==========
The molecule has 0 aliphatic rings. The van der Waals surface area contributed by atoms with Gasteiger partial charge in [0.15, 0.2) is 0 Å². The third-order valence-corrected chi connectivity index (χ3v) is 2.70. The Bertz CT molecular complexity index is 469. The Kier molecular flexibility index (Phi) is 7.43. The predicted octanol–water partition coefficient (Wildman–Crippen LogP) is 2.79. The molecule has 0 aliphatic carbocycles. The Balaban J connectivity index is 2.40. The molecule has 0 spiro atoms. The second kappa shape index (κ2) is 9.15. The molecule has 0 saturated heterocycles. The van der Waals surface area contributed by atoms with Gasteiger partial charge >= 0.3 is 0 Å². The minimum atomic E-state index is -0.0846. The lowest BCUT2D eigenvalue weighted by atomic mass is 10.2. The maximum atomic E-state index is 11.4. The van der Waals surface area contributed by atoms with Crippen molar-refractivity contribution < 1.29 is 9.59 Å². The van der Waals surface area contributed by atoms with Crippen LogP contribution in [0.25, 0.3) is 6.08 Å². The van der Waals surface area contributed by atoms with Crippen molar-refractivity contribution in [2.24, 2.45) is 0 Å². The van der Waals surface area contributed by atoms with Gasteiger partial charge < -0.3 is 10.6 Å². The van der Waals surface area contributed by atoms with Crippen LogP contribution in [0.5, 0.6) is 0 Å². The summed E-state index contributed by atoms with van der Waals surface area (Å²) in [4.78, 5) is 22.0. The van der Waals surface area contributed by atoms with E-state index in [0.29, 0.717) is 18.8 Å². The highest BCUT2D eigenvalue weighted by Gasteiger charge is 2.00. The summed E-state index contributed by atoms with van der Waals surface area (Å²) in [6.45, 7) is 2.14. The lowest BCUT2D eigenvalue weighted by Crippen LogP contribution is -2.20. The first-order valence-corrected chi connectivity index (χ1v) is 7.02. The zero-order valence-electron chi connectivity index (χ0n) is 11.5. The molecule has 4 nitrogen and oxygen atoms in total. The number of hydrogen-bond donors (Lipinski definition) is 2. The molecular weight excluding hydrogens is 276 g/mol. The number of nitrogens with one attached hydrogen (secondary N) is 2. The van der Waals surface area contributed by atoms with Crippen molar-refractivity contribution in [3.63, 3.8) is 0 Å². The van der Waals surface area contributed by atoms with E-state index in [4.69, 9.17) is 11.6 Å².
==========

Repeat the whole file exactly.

The molecule has 0 aliphatic rings. The van der Waals surface area contributed by atoms with Gasteiger partial charge in [0.15, 0.2) is 0 Å². The third-order valence-corrected chi connectivity index (χ3v) is 2.70. The Bertz CT molecular complexity index is 469. The Kier molecular flexibility index (Phi) is 7.43. The predicted octanol–water partition coefficient (Wildman–Crippen LogP) is 2.79. The molecule has 0 aliphatic carbocycles. The Balaban J connectivity index is 2.40. The molecule has 0 spiro atoms. The second kappa shape index (κ2) is 9.15. The molecule has 0 saturated heterocycles. The van der Waals surface area contributed by atoms with Gasteiger partial charge >= 0.3 is 0 Å². The minimum atomic E-state index is -0.0846. The lowest BCUT2D eigenvalue weighted by atomic mass is 10.2. The maximum atomic E-state index is 11.4. The van der Waals surface area contributed by atoms with Crippen molar-refractivity contribution < 1.29 is 9.59 Å². The van der Waals surface area contributed by atoms with Crippen LogP contribution in [0.25, 0.3) is 6.08 Å². The van der Waals surface area contributed by atoms with Crippen molar-refractivity contribution in [2.24, 2.45) is 0 Å². The van der Waals surface area contributed by atoms with Gasteiger partial charge < -0.3 is 10.6 Å². The van der Waals surface area contributed by atoms with Crippen LogP contribution in [0.5, 0.6) is 0 Å². The summed E-state index contributed by atoms with van der Waals surface area (Å²) in [4.78, 5) is 22.0. The van der Waals surface area contributed by atoms with E-state index in [0.29, 0.717) is 18.8 Å². The highest BCUT2D eigenvalue weighted by Gasteiger charge is 2.00. The summed E-state index contributed by atoms with van der Waals surface area (Å²) in [6.45, 7) is 2.14. The lowest BCUT2D eigenvalue weighted by Crippen LogP contribution is -2.20. The first-order valence-corrected chi connectivity index (χ1v) is 7.02. The zero-order valence-electron chi connectivity index (χ0n) is 11.5. The molecule has 4 nitrogen and oxygen atoms in total. The number of hydrogen-bond donors (Lipinski definition) is 2. The molecular weight excluding hydrogens is 276 g/mol. The number of nitrogens with one attached hydrogen (secondary N) is 2. The van der Waals surface area contributed by atoms with Crippen molar-refractivity contribution in [3.63, 3.8) is 0 Å². The van der Waals surface area contributed by atoms with E-state index in [4.69, 9.17) is 11.6 Å².